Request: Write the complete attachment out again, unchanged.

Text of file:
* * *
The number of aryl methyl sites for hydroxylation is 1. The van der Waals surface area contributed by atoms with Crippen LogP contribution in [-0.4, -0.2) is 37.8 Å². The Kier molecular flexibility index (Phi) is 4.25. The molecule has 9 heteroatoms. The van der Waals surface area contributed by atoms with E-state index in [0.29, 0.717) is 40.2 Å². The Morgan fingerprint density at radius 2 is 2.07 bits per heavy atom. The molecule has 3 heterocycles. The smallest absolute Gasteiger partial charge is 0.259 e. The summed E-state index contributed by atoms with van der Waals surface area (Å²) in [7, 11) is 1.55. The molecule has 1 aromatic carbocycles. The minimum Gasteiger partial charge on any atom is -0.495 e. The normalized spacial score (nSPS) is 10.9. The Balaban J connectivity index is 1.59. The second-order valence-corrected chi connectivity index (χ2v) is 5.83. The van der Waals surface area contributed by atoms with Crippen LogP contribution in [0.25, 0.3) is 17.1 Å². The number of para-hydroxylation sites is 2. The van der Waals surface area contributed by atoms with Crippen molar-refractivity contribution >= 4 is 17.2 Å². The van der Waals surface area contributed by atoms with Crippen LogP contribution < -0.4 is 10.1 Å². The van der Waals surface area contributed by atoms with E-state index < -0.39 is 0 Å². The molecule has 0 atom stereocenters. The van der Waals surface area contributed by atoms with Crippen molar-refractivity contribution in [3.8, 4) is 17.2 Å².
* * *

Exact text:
The number of aryl methyl sites for hydroxylation is 1. The van der Waals surface area contributed by atoms with Crippen LogP contribution in [-0.4, -0.2) is 37.8 Å². The Kier molecular flexibility index (Phi) is 4.25. The molecule has 9 heteroatoms. The van der Waals surface area contributed by atoms with E-state index in [0.29, 0.717) is 40.2 Å². The Morgan fingerprint density at radius 2 is 2.07 bits per heavy atom. The molecule has 3 heterocycles. The smallest absolute Gasteiger partial charge is 0.259 e. The summed E-state index contributed by atoms with van der Waals surface area (Å²) in [7, 11) is 1.55. The molecule has 1 aromatic carbocycles. The minimum Gasteiger partial charge on any atom is -0.495 e. The normalized spacial score (nSPS) is 10.9. The Balaban J connectivity index is 1.59. The second-order valence-corrected chi connectivity index (χ2v) is 5.83. The van der Waals surface area contributed by atoms with Crippen LogP contribution in [0.25, 0.3) is 17.1 Å². The number of para-hydroxylation sites is 2. The van der Waals surface area contributed by atoms with Crippen molar-refractivity contribution >= 4 is 17.2 Å². The van der Waals surface area contributed by atoms with Crippen LogP contribution < -0.4 is 10.1 Å². The van der Waals surface area contributed by atoms with E-state index < -0.39 is 0 Å². The molecule has 0 atom stereocenters. The van der Waals surface area contributed by atoms with Crippen molar-refractivity contribution in [3.8, 4) is 17.2 Å².